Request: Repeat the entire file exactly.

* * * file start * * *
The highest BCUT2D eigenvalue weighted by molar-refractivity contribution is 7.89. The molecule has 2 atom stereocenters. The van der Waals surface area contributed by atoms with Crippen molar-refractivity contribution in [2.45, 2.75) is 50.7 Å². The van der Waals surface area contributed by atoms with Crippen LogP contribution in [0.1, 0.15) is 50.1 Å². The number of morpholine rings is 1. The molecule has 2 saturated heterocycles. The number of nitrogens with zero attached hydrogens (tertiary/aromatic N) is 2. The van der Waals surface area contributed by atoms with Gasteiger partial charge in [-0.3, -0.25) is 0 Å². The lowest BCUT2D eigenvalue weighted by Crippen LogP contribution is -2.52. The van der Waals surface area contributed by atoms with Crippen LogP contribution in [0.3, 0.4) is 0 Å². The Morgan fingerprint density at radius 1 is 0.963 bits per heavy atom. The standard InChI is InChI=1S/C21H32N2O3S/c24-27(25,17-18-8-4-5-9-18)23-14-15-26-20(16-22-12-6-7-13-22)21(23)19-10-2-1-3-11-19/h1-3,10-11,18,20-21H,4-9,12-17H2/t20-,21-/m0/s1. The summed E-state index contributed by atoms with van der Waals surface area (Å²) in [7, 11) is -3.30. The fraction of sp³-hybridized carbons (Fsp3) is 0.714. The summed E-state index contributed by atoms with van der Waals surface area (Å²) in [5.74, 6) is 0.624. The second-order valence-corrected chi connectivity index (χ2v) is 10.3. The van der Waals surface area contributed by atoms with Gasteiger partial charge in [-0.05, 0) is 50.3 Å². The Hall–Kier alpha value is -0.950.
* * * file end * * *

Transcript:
The highest BCUT2D eigenvalue weighted by molar-refractivity contribution is 7.89. The molecule has 2 atom stereocenters. The van der Waals surface area contributed by atoms with Crippen molar-refractivity contribution in [2.45, 2.75) is 50.7 Å². The van der Waals surface area contributed by atoms with Crippen LogP contribution in [0.1, 0.15) is 50.1 Å². The number of morpholine rings is 1. The molecule has 2 saturated heterocycles. The number of nitrogens with zero attached hydrogens (tertiary/aromatic N) is 2. The van der Waals surface area contributed by atoms with Gasteiger partial charge in [-0.3, -0.25) is 0 Å². The lowest BCUT2D eigenvalue weighted by Crippen LogP contribution is -2.52. The van der Waals surface area contributed by atoms with Crippen LogP contribution in [0.3, 0.4) is 0 Å². The Morgan fingerprint density at radius 1 is 0.963 bits per heavy atom. The standard InChI is InChI=1S/C21H32N2O3S/c24-27(25,17-18-8-4-5-9-18)23-14-15-26-20(16-22-12-6-7-13-22)21(23)19-10-2-1-3-11-19/h1-3,10-11,18,20-21H,4-9,12-17H2/t20-,21-/m0/s1. The summed E-state index contributed by atoms with van der Waals surface area (Å²) in [7, 11) is -3.30. The fraction of sp³-hybridized carbons (Fsp3) is 0.714. The summed E-state index contributed by atoms with van der Waals surface area (Å²) in [5.74, 6) is 0.624. The second-order valence-corrected chi connectivity index (χ2v) is 10.3. The van der Waals surface area contributed by atoms with Gasteiger partial charge in [-0.05, 0) is 50.3 Å². The Hall–Kier alpha value is -0.950.